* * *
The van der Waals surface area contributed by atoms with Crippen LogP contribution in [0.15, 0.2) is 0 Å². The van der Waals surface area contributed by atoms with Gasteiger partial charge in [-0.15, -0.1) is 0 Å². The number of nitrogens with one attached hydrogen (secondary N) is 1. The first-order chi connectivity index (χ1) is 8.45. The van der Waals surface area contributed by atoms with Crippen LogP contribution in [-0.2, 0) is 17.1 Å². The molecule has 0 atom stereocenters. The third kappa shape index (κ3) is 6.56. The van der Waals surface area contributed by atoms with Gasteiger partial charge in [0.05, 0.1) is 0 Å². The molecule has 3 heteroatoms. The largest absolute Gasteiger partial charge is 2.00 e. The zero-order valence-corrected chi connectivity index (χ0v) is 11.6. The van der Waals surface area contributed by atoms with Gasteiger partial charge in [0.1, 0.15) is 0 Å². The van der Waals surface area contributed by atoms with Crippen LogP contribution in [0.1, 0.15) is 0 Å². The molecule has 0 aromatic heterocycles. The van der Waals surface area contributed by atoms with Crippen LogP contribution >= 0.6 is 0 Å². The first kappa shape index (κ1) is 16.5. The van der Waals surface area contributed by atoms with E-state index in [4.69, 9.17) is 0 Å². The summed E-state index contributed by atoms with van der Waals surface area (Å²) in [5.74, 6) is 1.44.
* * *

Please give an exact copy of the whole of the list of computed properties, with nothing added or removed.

The van der Waals surface area contributed by atoms with Crippen LogP contribution in [0.15, 0.2) is 0 Å². The van der Waals surface area contributed by atoms with Gasteiger partial charge in [-0.15, -0.1) is 0 Å². The number of nitrogens with one attached hydrogen (secondary N) is 1. The first-order chi connectivity index (χ1) is 8.45. The van der Waals surface area contributed by atoms with Crippen LogP contribution in [-0.2, 0) is 17.1 Å². The molecule has 0 atom stereocenters. The third kappa shape index (κ3) is 6.56. The van der Waals surface area contributed by atoms with Gasteiger partial charge in [0.05, 0.1) is 0 Å². The molecule has 3 heteroatoms. The largest absolute Gasteiger partial charge is 2.00 e. The zero-order valence-corrected chi connectivity index (χ0v) is 11.6. The van der Waals surface area contributed by atoms with Gasteiger partial charge in [0.1, 0.15) is 0 Å². The van der Waals surface area contributed by atoms with Crippen LogP contribution in [0.1, 0.15) is 0 Å². The molecule has 0 aromatic heterocycles. The van der Waals surface area contributed by atoms with Crippen LogP contribution >= 0.6 is 0 Å². The first kappa shape index (κ1) is 16.5. The van der Waals surface area contributed by atoms with E-state index in [4.69, 9.17) is 0 Å². The summed E-state index contributed by atoms with van der Waals surface area (Å²) in [5.74, 6) is 1.44.